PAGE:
Unless you’ve recently taken up residence under a rock, you’ve probably heard rumblings of Apple and their iOS 14 update. This update prioritises users’ privacy by restricting the access that apps and websites have to personal data that is used for tracking, targeting and personalising ads.
The gist of it is this: Apple’s iOS 14 update is going to make it easier for visitors to opt out of personalised ads and is going to restrict the quality and quantity of data available to us as marketers to help us market and promote our competitions via ads.
In this post, we’ll give you a run down on what we know so far about how the iOS 14 changes will affect competitions and keep the post updated with any further developments as they happen.
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What we know so far about the iOS 14 update, competitions and Facebook ads.
Whilst Apple have detailed an outline of the changes on their developer site, the rollout is still slated to take effect ‘later this year’ according to the page.
That means that until the changes are live across all users on iOS 14, we’re unable to know the full extent of the impact on opt-in rates of iOS users and the impact on the data Apple is willing (or unwilling) to share with us.
Here’s what we know so far about the iOS changes that will directly impact Facebook advertising for your competition…
- “Your pixel may only optimise for a maximum of eight conversion events for each domain.”
Translation? You can only run ads that track or encourage conversion from one action to another for up to eight total conversion actions on your website. In the context of competitions, for example, a conversion event may be when someone enters your competition – tracked by their journey from competition landing page visitor to competition thank you page visitor. These eight conversion events will only be tracked if the user opts in to tracking. This shouldn’t be an issue for competitions, as eight conversion events is more than enough for a standard web-based competition.
- “Real-time reporting will not be supported and data may be delayed up to three days.”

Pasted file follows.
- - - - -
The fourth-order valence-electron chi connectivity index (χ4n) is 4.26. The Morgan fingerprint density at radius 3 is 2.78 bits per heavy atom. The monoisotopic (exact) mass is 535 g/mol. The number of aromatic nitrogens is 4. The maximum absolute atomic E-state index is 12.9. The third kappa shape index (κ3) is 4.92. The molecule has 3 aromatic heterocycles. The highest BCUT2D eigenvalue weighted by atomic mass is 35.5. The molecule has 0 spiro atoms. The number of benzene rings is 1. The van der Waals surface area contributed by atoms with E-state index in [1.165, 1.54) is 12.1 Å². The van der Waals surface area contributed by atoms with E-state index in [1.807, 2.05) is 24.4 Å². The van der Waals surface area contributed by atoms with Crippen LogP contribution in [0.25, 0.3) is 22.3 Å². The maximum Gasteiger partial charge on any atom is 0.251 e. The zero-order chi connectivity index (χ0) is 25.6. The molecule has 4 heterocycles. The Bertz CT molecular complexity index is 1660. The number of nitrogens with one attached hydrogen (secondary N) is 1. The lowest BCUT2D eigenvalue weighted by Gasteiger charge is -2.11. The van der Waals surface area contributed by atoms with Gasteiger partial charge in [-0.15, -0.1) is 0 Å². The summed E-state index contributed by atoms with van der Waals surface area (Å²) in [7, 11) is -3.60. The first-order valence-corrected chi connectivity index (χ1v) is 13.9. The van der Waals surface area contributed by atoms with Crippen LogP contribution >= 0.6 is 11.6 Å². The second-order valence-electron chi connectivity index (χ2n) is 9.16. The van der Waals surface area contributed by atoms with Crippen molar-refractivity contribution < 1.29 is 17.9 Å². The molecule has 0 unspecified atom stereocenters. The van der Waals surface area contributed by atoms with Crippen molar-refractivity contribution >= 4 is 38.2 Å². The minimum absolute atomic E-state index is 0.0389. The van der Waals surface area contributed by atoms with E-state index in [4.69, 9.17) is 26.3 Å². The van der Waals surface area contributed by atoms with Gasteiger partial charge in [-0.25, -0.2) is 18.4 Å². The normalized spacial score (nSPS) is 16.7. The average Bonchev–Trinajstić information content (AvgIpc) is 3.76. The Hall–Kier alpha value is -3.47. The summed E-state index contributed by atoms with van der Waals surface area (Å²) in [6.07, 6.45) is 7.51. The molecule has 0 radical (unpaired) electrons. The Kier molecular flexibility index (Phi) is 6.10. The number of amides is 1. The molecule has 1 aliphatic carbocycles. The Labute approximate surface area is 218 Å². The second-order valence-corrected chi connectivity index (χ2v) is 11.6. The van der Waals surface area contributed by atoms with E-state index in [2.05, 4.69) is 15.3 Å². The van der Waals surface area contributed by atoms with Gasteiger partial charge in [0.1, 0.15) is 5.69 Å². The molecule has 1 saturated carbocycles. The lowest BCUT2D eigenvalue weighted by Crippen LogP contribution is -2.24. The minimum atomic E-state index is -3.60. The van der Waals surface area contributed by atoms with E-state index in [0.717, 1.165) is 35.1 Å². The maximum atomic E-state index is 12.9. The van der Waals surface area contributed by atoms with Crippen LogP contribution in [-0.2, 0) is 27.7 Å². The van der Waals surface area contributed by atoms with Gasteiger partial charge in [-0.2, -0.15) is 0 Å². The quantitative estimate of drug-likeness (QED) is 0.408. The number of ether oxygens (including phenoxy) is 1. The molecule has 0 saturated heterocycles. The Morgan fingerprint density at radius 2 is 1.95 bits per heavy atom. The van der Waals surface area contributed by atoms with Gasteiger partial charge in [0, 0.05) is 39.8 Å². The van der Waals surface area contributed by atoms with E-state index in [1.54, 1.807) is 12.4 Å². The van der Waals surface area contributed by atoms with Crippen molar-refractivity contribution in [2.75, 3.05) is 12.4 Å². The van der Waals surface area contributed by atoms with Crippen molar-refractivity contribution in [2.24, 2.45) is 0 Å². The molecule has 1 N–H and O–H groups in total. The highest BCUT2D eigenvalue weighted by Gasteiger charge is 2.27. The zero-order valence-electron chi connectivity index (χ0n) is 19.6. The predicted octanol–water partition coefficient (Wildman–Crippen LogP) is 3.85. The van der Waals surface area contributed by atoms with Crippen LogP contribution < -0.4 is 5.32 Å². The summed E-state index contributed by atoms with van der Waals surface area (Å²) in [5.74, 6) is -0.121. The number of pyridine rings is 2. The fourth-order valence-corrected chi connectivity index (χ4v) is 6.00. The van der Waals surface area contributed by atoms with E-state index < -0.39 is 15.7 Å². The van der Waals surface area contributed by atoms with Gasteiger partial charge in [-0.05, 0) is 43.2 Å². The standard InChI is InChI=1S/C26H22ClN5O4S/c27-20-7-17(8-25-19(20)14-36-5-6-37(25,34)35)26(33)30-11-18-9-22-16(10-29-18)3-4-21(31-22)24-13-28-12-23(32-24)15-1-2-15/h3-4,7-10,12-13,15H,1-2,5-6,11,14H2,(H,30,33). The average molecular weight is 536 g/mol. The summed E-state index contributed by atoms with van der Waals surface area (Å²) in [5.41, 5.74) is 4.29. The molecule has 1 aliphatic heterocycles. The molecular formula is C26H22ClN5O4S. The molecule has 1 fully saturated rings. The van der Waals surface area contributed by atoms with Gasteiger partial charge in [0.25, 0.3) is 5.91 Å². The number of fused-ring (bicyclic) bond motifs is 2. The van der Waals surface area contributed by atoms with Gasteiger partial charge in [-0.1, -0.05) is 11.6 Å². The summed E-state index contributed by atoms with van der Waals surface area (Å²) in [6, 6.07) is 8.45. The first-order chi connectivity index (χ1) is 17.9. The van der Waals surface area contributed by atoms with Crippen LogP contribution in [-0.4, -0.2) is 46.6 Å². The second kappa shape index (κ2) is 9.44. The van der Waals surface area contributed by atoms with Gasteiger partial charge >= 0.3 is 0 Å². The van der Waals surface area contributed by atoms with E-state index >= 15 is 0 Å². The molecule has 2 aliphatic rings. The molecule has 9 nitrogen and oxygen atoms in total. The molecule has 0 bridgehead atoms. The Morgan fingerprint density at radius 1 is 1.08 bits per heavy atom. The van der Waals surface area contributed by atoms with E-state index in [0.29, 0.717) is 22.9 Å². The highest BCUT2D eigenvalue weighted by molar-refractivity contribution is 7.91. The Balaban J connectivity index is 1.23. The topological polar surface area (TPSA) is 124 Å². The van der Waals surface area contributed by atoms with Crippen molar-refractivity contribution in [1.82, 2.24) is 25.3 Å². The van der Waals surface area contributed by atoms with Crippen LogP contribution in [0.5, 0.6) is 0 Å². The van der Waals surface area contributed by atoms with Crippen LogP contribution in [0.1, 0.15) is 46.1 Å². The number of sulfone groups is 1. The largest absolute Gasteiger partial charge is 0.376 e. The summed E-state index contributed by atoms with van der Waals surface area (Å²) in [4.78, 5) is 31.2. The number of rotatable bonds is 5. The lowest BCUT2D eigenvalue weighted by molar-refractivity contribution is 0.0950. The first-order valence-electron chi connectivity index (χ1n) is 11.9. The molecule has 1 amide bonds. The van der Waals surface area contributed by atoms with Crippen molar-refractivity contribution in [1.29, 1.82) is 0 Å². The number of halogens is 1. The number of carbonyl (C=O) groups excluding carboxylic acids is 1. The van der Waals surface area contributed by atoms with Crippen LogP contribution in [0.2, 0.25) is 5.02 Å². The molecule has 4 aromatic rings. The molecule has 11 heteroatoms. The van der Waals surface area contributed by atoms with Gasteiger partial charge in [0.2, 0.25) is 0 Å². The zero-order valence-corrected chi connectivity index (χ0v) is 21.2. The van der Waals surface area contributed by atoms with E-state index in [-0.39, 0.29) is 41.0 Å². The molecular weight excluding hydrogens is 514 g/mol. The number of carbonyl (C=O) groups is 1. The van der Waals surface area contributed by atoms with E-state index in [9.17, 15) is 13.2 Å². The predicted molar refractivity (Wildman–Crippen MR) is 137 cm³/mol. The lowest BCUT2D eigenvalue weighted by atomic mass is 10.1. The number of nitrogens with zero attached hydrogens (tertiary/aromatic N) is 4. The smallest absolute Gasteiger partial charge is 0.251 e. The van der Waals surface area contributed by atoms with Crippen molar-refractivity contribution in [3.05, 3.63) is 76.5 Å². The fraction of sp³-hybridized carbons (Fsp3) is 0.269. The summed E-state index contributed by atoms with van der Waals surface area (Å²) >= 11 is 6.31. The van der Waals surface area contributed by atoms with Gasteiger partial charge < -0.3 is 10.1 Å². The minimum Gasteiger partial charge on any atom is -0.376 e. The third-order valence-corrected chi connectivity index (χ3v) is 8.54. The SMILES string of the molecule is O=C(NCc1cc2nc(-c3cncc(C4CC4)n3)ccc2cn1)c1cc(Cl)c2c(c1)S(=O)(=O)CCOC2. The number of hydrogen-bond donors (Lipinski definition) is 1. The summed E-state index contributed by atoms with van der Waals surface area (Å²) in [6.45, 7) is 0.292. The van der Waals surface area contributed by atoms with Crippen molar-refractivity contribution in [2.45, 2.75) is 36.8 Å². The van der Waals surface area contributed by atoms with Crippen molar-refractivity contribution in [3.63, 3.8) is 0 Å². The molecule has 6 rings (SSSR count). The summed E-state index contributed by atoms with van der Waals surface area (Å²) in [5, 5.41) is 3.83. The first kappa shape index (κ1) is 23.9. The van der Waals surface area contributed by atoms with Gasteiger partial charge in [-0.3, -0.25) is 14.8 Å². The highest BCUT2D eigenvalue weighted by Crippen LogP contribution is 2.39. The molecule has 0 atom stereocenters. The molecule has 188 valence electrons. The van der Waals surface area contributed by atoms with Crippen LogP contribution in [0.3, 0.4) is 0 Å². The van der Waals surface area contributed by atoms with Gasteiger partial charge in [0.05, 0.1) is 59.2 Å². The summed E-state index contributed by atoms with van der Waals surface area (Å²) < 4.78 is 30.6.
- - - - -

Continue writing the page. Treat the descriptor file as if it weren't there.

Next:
This means that instead of being able to see your visitors’ and entrants’ actions and data same day (i.e. real-time), you could be waiting up to 3 days to see the results of your competition ads.
This could go either way for competitions. The types of budgets and strategies used for competitions usually need a couple of days to gather enough data to make intelligent decisions and changes to ads based on user actions, but on the other hand, waiting 3 days to find out if an image or piece of copy is performing poorly could be painful…
- “…delivery and action breakdowns, such as age, gender, region and placement will not be supported.”
What does this mean? Historically, Facebook gives a breakdown of your ad’s performance based on the age, gender and region of those that see your ad and data around how each ad placement performs. So you could, for example, run an ad across all available placements (i.e. news feed, messenger, audience network etc), then check which ones are driving the most conversions to entries and turn off the placements that are not driving conversions to entry, redirecting budget to the placements that convert. Under iOS 14’s new rules, you won’t have access to this granular information. The consequences for your competition? You’ll live. Yes, it’s useful to have this information to make decisions and optimise your budget, but there is other reporting that is arguably far more valuable and will still be available plus Google Analytics should still be able to provide you a breakdown of page visitor demographics for age, gender and region if you miss it that much in ads manager.
The biggest changes in iOS 14.
The big changes in iOS 14, which still remain the biggest question marks, until the changes are rolled out will be…
- “As more people opt out of tracking on iOS 14 devices, the size of your app connections, app activity Custom Audiences and website Custom Audiences may decrease.”
This one’s a bummer as we love leveraging custom audiences in our competition ads. Note that it doesn’t say custom audiences will disappear as such, just that they may be reduced and with reduced reach, comes less data. Boo.
- “As more devices update to iOS 14, the size of your retargeting audiences may decrease.”
Again, this one sucks. Retargeting is incredibly handy when you want to run ads that just speak to those who landed on your competition entry landing page, but didn’t enter your competition (i.e. didn’t visit your competition entry thank you page). Again, this doesn’t say these types of ads will be unavailable, just that the size of these audiences may decrease.
The above information and direct quotes are from Facebook’s How Apple’s iOS 14 release may affect your ads help page, which is the best source of information for Facebook ad impacts, straight from the horse’s mouth.
Google have not been quite as vocal about the changes as Facebook, they’ve simply armed their developers with instructions on how to prepare for iOS 14 from a technical standpoint and have said they’ll continue to meet advertiser’s needs for app campaigns on iOS, but other than that, I can only assume they’re taking a wait and see approach rather than panicking before we know what there is to panic about…